As for the practice of running climate models with and without greenhouse gases, that too was a furphy. It tells us nothing about what is happening in the real world.

“It’s a completely specious argument unless it can be proven that climate models are one hundred per cent accurate when it comes to including algorithmically every climate forcing, which of course they are not. The comparison study in fact shows nothing more than the sensitivity of the models to the inclusion of greenhouse gases.” McLean, 2017

Nevertheless, the Santer Clause brought great relief to many, presumably including cognitive psychologist Professor Stephan Lewandowsky. He was lead author of this paper quoted in Santer et al.:  “The “Pause” in Global Warming: Turning a Routine Fluctuation into a Problem for Science”.

Co-authored with Naomi Oreskes and James Risbey, a CSIRO scientist, it concluded: “…scientists have long recognized that the climate fluctuates, that linear increases in CO2 do not produce linear trends in global warming, and that 15-yr (or shorter) periods are not diagnostic of long-term trends.” How convenient.

But maybe not. For Lewandowsky et al. the “pause” is a mischievous “contrarian meme” created by sceptics to mess with the minds of climate scientists; a “linguistic frame” introduced solely to “keep the [global warming] controversy alive”, and help “maintain the fiction that the science is still too uncertain to form a reliable basis for public policy.”

Unless something was done, there was a risk of contagious confirmation bias. Imagine how devastating that would be for the alarmist orthodoxy.

Simply by being exposed to the pause meme for over a decade, and by explaining short-term fluctuations from a longer-term trend in the terms posed to them, scientists have accepted a contrarian frame, and this acceptance may in turn have subtly changed scientists’ way of thinking (Lewandowsky et al. 2015).

Climate scientists allegedly had fallen for a Machiavellian semantic ruse. For “by accepting the framing of a recent fluctuation as a pause or hiatus, research has, ironically and unwittingly, entrenched the notion of a pause (with all the connotations of that term) in the literature as well as in the public’s mind.”

And what are we to make of Lewandowsky’s other claim that the “pause” controversy “ultimately reaffirmed the overall reliability of climate models for projecting temperature trends”? Ironically, even the Santer et al. paper discussed above admits there was an “asymmetry”, a “model overestimation in the early twenty-first century”.

Meanwhile, University of Alabama-Huntsville climate scientists, John Christy and Richard McNider, have found the satellite temperature record since the early 1990s show virtually no change in the warming rate. Unlike Santer et al., however, their recent paper suggests the atmosphere’s sensitivity to carbon dioxide assumed in climate models was much too high.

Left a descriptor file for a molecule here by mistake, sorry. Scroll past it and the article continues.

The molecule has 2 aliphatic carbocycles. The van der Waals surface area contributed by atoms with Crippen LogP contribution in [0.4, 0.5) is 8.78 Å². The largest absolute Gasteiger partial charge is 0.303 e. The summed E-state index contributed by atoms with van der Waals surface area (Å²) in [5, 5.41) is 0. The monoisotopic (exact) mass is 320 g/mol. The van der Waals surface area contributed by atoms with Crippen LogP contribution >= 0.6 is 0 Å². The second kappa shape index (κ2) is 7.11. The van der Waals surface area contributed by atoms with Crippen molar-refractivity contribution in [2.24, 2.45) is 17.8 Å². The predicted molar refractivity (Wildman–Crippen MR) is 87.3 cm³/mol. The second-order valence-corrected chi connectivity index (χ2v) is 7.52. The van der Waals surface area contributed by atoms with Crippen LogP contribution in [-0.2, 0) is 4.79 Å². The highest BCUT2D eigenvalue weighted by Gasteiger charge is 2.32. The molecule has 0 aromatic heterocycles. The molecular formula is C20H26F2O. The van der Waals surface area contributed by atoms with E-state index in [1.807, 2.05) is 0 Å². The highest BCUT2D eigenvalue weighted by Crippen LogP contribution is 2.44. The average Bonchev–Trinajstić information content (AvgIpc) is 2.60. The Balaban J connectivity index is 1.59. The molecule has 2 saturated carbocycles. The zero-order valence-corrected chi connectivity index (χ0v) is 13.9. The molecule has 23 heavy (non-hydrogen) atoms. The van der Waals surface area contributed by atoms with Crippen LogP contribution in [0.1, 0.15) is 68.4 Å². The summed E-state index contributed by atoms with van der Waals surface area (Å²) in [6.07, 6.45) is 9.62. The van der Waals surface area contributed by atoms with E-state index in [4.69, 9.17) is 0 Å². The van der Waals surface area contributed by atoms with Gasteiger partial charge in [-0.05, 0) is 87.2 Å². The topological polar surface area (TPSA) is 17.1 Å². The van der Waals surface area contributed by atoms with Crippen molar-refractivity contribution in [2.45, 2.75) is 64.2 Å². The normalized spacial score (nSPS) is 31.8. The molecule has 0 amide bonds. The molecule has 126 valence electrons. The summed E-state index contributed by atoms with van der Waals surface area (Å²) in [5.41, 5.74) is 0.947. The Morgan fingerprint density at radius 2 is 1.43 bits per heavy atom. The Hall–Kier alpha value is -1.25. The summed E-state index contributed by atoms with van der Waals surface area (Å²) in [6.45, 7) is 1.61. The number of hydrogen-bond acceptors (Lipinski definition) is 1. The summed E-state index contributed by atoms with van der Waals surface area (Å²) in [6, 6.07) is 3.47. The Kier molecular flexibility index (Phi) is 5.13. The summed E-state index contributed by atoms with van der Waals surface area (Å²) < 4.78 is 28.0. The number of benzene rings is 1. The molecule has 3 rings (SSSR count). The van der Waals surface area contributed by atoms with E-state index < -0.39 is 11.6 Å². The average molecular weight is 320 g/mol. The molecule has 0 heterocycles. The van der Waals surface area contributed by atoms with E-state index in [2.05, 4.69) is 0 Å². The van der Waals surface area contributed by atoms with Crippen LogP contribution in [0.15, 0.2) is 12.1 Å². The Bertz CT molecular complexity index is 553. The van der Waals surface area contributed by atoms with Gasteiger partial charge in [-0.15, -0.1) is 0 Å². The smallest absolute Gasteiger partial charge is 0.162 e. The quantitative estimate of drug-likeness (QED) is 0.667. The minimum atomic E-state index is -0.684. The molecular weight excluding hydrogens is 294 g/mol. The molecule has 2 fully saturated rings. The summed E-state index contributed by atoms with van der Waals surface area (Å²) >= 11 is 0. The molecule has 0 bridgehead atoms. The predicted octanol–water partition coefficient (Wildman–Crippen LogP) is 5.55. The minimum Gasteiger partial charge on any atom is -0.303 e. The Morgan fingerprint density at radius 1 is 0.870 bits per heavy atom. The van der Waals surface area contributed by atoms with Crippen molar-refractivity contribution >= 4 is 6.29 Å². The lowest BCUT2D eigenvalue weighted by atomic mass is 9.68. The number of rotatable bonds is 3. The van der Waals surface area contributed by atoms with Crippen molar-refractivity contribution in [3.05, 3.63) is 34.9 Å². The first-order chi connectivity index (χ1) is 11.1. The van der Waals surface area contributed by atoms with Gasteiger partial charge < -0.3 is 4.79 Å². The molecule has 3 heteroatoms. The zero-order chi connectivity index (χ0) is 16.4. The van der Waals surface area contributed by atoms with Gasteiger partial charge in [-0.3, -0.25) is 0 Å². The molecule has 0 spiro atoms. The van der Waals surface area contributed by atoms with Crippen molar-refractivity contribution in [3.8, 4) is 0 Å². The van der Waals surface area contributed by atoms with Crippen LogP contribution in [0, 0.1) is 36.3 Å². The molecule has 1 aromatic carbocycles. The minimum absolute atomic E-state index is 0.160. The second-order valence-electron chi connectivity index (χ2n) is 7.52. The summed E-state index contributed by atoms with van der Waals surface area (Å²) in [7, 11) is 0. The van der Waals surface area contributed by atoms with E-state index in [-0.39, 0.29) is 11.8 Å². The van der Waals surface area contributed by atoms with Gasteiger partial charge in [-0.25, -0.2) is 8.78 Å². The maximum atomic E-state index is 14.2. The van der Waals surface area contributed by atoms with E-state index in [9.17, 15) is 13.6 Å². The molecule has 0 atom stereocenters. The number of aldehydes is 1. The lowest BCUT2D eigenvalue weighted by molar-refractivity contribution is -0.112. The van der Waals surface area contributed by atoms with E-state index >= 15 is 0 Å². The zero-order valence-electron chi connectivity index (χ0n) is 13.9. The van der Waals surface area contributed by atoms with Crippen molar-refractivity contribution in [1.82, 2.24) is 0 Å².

“They need to be retooled to better reflect conditions in the actual climate; while policies based on previous climate model output and predictions might need to be reconsidered.”

We live in strange times. How fortunate we are to have Lew’s Law – “the future is certainly uncertain” – to guide us through the mess. But, dear reader, do not jump to conclusions. Remarkably, greater uncertainty about climate change apparently does not support “arguments that mitigation is unnecessary or too costly.” That would be heresy of the worst kind.

“Such arguments are flawed because, if anything, greater uncertainty about the future evolution of the climate should compel us to act with even greater urgency than if there were no (or less) uncertainty” (8 May, 2017).

How would we choose sensibly between alternative courses of action in such a world? The guiding principle, presumably, would not be truth or knowledge, but that the squeakiest wheel must get the oil; and they sure know how to squeak – and shriek – about “climate change”.

Christmas is coming. So The First Noel has the last word on this multi-billion dollar boondoggle. If you see three camel-riding persons bearing gifts of gold (or bitcoin), frank nonsense and mire, shield your eyes. Gaze instead upon the star beyond them far, the one giving great light day and night free of charge; shining on all, regardless of age, gender, race, religion, class, colour or orientation; be they harassed or haughty, nice or naughty, mad or melancholic, young and foolish, clever and clueless, fruitless or fulsome. We should be singing praises to Old Sol, not kowtowing before the haruspices of a new religion, climate-craft.

Hallelujah. Joy to the world, be it hot, cold or lukewarm.

Comments [27]

  1. Homer Sapien says:

    500 years after Martin Luther, CO2-the new indulgences.

  2. Bill Martin says:

    Reading some of the quotations from CAGW “experts” makes one wonder whether they are simply being extravagant with words in order to confuse the uninitiated or merely obfuscating because they have no idea what they are talking about.

    • Keith Kennelly says:

      The coldest November ever

      • en passant says: